A Taliban emissary who attempted to assassinate Afghanistan’s spy chief had hidden a bomb in his rectum, it has emerged.
Asadullah Khalid, the head of the country’s National Directorate of Security (NDS), was injured in the explosion, which killed the attacker in December last year.
The weapon was missed despite the man being ordered to strip in an armored room ahead of the meeting, the New York Times reports.
It adds Shafiqullah Tahirir, a spokesman for the NDS has since confirmed the attacker had hidden the bomb in his rectum.
Officials had earlier suggested the bomb had been hidden in the man’s underwear, though two further Afghan security officials have also confirmed the bomb was hidden internally.
An internal bomb was used in an assassination attempt on the life of Saudi Arabia’s Prince Mohammed Bin Nayef Bin Abdul Aziz Al Saud, in 2009 the BBC reported.
The bomber had concealed a device containing 100g of the explosive PETN inside his body, which was detonated with a chemical fuse.
The prince survived with minor injuries, though the bomber’s body was blown in half.
The use of internalised bombs presents a “nightmarish scenario” for the aviation industry, a leading consultant told the Times.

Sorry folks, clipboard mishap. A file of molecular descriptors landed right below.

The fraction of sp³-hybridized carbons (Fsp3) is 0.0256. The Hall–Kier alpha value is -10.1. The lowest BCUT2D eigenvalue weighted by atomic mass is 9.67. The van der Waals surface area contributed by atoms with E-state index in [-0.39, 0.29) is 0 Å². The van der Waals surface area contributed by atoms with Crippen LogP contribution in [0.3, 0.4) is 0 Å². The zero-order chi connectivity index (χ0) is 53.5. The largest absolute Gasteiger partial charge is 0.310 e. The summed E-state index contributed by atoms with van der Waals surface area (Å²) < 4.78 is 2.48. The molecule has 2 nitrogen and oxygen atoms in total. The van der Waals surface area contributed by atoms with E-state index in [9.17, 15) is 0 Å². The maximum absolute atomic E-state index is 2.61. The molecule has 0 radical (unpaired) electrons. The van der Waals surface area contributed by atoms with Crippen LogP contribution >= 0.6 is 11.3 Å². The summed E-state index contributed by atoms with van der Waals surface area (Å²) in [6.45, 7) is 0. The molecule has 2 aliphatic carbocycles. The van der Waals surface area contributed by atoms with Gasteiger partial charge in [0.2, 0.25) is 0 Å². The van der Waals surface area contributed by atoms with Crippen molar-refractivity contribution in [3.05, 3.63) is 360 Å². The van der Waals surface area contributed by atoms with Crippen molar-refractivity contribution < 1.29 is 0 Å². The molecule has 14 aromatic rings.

“Anything that is hidden within, whether its stuffed or swallowed, is quite frankly a major problem for airport security. There is no way around the issue,” Chris Yates said.
According to a Europol counter terrorism report: “Passengers are screened through metal detectors, in some airports even through explosive detectors, but the sensitivity and power of these machines would need to be increased or reviewed, in order to overcome the shielding of the device by the human body.”
In 2011 the mayor of Kandahar was assassinated by a suicide bomber whose turban was laced with explosives.
The Taliban took responsibility for the killing of Ghulam Haider Hamidi, claiming it was revenge over a land dispute involving the demolition of illegally constructed homes.